How much zeal do young people see in their churches for the cause of Christ? Dr. David Hesselgrave comments in his fine study, Dynamic Religious Movements: "It must remain as the primary Indictment of a great portion of the church of Christ that its truth remains closeted and cloistered while lesser causes advance, borne on by the zeal of the ordinary believers."
The current spiritual confusion invites people to turn to many directions. Religious apostacy and a spiritual vacuum have often led to the forming of new sects and cults.
There are certain times in history when cults and sects emerge and have their heady appeal. This is always the case in periods of crisis, stress, war and threat of war, whenever people are hard pressed or in trouble. In difficult and even perplexing circumstances, they look for relief, comfort and guidance. The world is now going through such a period of high tension and crisis. Several heroes of the Left, such as the late "Che" Guevara, have elevated violence to a virtue. We are no longer shocked by the attempt on the life of President Ronald Reagan and the shooting of Pope John Paul II. We seem to have reached the stage of the days of the Borgias (15th century) In Italy in which, as Jacob Burckhardt puts it, "the death of any powerful man is seldom attributed to natural causes."
The peril of war hangs like a heavy dark cloud over the future of our youth. Two World Wars have been fought in our century. Times have been unsettled since the last one. Today it seems that 1945 was a mere halt in the major multi-national conflict which has never ceased since 1914. The two Great Wars have sown the seeds for the inevitability of World War lll. I believe that there has never been a more opportune time in world history such as ours for the rise and flourishing of sects and cults.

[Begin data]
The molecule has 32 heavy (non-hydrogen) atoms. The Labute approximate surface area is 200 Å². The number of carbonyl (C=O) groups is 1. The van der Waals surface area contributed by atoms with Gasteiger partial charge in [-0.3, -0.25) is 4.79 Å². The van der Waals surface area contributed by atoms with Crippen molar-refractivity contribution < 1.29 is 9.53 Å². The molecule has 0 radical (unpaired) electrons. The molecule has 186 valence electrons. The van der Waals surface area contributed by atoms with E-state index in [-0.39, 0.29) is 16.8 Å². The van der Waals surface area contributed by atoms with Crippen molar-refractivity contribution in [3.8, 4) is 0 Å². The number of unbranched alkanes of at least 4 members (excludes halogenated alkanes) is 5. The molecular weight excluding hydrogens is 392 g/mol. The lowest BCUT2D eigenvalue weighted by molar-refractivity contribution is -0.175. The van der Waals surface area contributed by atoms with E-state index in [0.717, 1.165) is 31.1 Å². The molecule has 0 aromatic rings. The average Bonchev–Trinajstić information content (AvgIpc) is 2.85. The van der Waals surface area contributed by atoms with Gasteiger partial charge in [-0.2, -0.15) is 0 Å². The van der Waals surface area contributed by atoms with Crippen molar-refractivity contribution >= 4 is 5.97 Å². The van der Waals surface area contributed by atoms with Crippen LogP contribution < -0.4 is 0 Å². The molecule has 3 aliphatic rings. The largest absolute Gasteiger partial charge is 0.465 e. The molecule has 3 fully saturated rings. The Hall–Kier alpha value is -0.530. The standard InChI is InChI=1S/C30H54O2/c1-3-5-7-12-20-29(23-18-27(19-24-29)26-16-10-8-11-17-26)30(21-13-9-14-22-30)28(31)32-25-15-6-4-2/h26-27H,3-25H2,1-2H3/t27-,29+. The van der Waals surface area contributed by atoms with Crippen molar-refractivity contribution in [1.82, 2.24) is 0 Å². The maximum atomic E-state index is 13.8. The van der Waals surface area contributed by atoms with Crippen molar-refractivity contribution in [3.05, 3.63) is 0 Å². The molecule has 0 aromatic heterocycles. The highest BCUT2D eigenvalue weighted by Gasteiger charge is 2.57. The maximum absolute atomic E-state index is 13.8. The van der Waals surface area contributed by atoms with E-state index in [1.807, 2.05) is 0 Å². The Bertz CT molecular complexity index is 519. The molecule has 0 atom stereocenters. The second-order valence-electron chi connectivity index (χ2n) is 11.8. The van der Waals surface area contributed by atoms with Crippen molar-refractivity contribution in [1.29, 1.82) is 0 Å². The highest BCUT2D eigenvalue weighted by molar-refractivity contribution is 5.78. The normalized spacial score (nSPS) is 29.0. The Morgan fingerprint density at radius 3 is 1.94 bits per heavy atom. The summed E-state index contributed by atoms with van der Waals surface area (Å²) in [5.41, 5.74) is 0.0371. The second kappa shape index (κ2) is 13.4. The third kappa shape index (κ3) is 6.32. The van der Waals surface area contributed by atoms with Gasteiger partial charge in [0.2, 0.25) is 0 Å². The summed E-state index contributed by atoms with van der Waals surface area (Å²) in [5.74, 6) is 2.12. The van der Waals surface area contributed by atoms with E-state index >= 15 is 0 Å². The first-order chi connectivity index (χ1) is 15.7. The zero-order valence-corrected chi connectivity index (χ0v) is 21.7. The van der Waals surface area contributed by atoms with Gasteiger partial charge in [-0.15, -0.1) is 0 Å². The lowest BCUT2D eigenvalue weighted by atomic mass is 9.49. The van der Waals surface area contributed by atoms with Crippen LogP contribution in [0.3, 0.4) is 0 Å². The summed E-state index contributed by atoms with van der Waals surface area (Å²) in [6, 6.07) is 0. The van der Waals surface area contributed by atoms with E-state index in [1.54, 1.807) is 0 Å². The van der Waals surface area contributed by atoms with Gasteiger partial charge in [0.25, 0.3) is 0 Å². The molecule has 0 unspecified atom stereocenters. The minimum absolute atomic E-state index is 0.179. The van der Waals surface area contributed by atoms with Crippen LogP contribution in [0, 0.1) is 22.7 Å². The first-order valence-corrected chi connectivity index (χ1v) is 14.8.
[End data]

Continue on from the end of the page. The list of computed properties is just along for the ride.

This is the age of the heart transplant, instant communication via satellites, computers, nuclear physics, and the space shuttle. Technological ingenuity has reached unprecedented heights. But the average man starts to wonder about all these achievements. Disturbing questions are raised. If man is so clever why can't he keep down the crime rate and stop wars?
Many have come to realize that technological advances are mixed blessings. The pros and cons of nuclear power for energy are hotly debated. We hear of acid rain, polluted rivers, progressive destruction of the natural environment and depletion of natural resources. The earth is becoming impoverished through man's greed, with many plant and animal species becoming extinct.
In our technological age many young people have lost a sense of meaning. Questions such as "Who am I? Where do I come from? Where am I going? What is the ultimate purpose of life?" have been superseded by a kind of worship of material conditions, longing for experiences, personality development and excessive concern with self. What Is in It for me? Many young people are no longer part of a group, church or even a family, where the welfare of the whole is of prime concern. In their recruiting, the sects and cults appeal to the ego of such young people. "Gee, you are wonderful. We need someone with your special talent and ambitions to help change the world."